By Joe Rodriguez & Simon Bussières | Rambus
Over the past decade, we have seen generations of new products with increasingly sophisticated display feature sets. Each new generation pushes the boundaries of display technology even further with higher resolutions, faster refresh rates, and increased pixel depth at the forefront of these developments.
Whether it is a mobile, augmented and virtual reality (AR/VR), or automotive display, an application processor (AP) generates pixel data, which is then transported over a physical interface (PHY) to the display. As display resolutions have increased, so has the amount of pixel data transferred over the PHY. This leaves designers with the tough task of finding ways to transport all this data over current display interfaces, without compromising on cost, power consumption, and, most importantly, visual quality.
Designers can either increase the number of physical data lanes in their design, which in turn has a knock-on effect on cost, power consumption and electromagnetic interference (EMI), or they can use video compression to reduce the total bandwidth requirements. Two visually lossless display compression codecs from the Video Electronics Standards Association (VESA®), supported within the MIPI® DSI-2SM display interface specification, let designers choose the codec that best meets the criteria of their target application.
VESA first began work on a common, industry-wide standard in 2012. VESA Display Stream Compression (DSC), was released in 2014 and was the industry’s first visually lossless video compression codec. The MIPI Alliance was the first organization to adopt the use of DSC inside its transport standard, MIPI Display Serial Interface (DSI®). While initially designed for mobile devices, VESA DSC has since been widely adopted in other display-based products including AR/VR headsets, cars, TVs, monitors, and GPUs (graphics processing units).
As display bandwidth requirements kept growing, VESA identified the need for a second compression codec that would offer additional compression capabilities, while offering the same visually lossless picture quality as DSC. VDC-M (VESA Display Compression) was announced in 2018 and MIPI Alliance was again the first organization to adopt VDC-M into their transport standard, MIPI Display Serial Interface 2 (DSI-2). MIPI DSI-2 also continues to support VESA DSC.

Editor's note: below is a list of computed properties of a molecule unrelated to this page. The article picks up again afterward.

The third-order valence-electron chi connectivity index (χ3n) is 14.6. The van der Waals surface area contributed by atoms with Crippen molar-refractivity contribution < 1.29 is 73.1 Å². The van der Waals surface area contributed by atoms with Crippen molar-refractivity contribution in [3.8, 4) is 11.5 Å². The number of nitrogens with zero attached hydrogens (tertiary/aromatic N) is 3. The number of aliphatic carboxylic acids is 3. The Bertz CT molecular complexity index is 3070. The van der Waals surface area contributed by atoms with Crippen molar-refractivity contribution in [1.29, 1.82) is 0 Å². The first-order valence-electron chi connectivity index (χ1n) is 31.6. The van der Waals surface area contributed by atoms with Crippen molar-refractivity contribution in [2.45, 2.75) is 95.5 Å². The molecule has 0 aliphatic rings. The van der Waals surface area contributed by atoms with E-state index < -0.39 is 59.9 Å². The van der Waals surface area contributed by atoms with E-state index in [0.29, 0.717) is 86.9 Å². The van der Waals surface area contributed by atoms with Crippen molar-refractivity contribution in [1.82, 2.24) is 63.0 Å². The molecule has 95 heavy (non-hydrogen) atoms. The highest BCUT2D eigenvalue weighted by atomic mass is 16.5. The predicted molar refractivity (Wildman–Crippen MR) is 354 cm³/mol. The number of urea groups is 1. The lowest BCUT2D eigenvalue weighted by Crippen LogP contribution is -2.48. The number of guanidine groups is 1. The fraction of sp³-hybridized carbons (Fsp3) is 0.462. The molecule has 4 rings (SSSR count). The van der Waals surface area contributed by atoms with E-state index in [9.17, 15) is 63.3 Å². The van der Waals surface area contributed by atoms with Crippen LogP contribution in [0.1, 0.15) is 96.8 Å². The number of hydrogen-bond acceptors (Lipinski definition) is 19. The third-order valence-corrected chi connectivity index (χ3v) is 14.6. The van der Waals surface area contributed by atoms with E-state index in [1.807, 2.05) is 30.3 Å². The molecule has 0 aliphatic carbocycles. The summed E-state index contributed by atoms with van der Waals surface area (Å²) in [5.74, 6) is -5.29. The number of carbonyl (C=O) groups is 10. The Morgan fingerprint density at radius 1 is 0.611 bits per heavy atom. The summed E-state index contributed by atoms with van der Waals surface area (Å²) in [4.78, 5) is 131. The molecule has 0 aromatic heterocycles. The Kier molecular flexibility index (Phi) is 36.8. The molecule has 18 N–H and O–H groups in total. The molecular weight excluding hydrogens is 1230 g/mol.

DSC and VDC-M are both visually lossless. This means that an end user cannot distinguish between the uncompressed original images and the compressed version. This has been proven through a series of rigorous tests conducted by VESA. Since the codecs are used across a wide range of applications, the algorithms have been designed to render excellent quality across all types of content. In 2021, additional research conducted by VESA validated the visually lossless performance of both codecs for stereoscopic 3D use cases. DSC and VDC-M are also both extremely low latency compression algorithms, a very important design characteristic, especially for AR/VR and automotive applications.
VESA DSC can compress any image to 8 bits per pixel (bpp), which results in a 3X compression ratio for a 24 bpp image or a 3.75X compression ratio for a 30 bpp image. By implementing VESA DSC, designers can typically cut the number of MIPI transport lanes in half, which translates to savings in power, area, and design complexity. For example, a mobile High Dynamic Range (HDR) display running at 4K / 60 frames per second (fps) / 30 bpp requires 16.5 Gbit/s (uncompressed) of bandwidth. To transmit the video over a MIPI DSI-2 link, using a D-PHYSM, 8 lanes running at 2.1Gbit/sec would be required. To support 8 lanes requires two instances of the DSI-2 controller and D-PHY. With the Rambus MIPI DSI-2 and VESA DSC IP cores, visually lossless compressed video can be transmitted using only 4.4 Gbit/s of bandwidth. The MIPI link can use one instance of 4 lanes at 1.1 Gbit/s. This lane reduction from 4.4 Gbit/s to 1.1 Gbit/s comes with a significant drop in the clock rate from 562.5 MHz to a much more manageable 137.5 MHz.
VDC-M uses a set of even more sophisticated video encoding tools to achieve yet higher compression factors, all while offering the same or even better picture quality. For example, it can reduce a 30 bpp uncompressed image to 6 bpp, and in some use cases, it can be visually lossless at a 6X compression ratio. An AR headset with two displays of 5K x 5K at 120 fps / 30 bpp requires 100 Gbit/s (uncompressed) bandwidth per eye. Transmitting such high bandwidth video over a MIPI DSI-2 link, even when using the latest C-PHYSM or D-PHY standard versions, is challenging in terms of cost, power, and potential problems with EMI. With the Rambus MIPI DSI-2 and VESA VDC-M cores, visually lossless compressed video can be transmitted using only 20 Gbit/s of bandwidth per eye. The MIPI link can use a D-PHY with 4 lanes at 5 Gbit/s.
How should designers choose which compression to use? It really depends on the bandwidth, power, and interoperability requirements of each application. As is always the case, there is also a trade-off between compression capabilities and codec complexity. While you can hit those higher compression ratios with VDC-M, the codec is larger in terms of gate count and RAM (Random Access Memory) usage due to the more complex algorithms it uses. It is expected that both compression codecs will co-exist for the near future with designers opting for VDC-M when they need to support extremely high resolutions, pixel depths, and frame rates.
Rambus VESA DSC, VDC-M, and MIPI DSI-2 IP solutions are available to help designers lower risk and achieve faster integration when creating next-generation display products. For more information, visit the Rambus VESA video compression and MIPI DSI-2 webpages.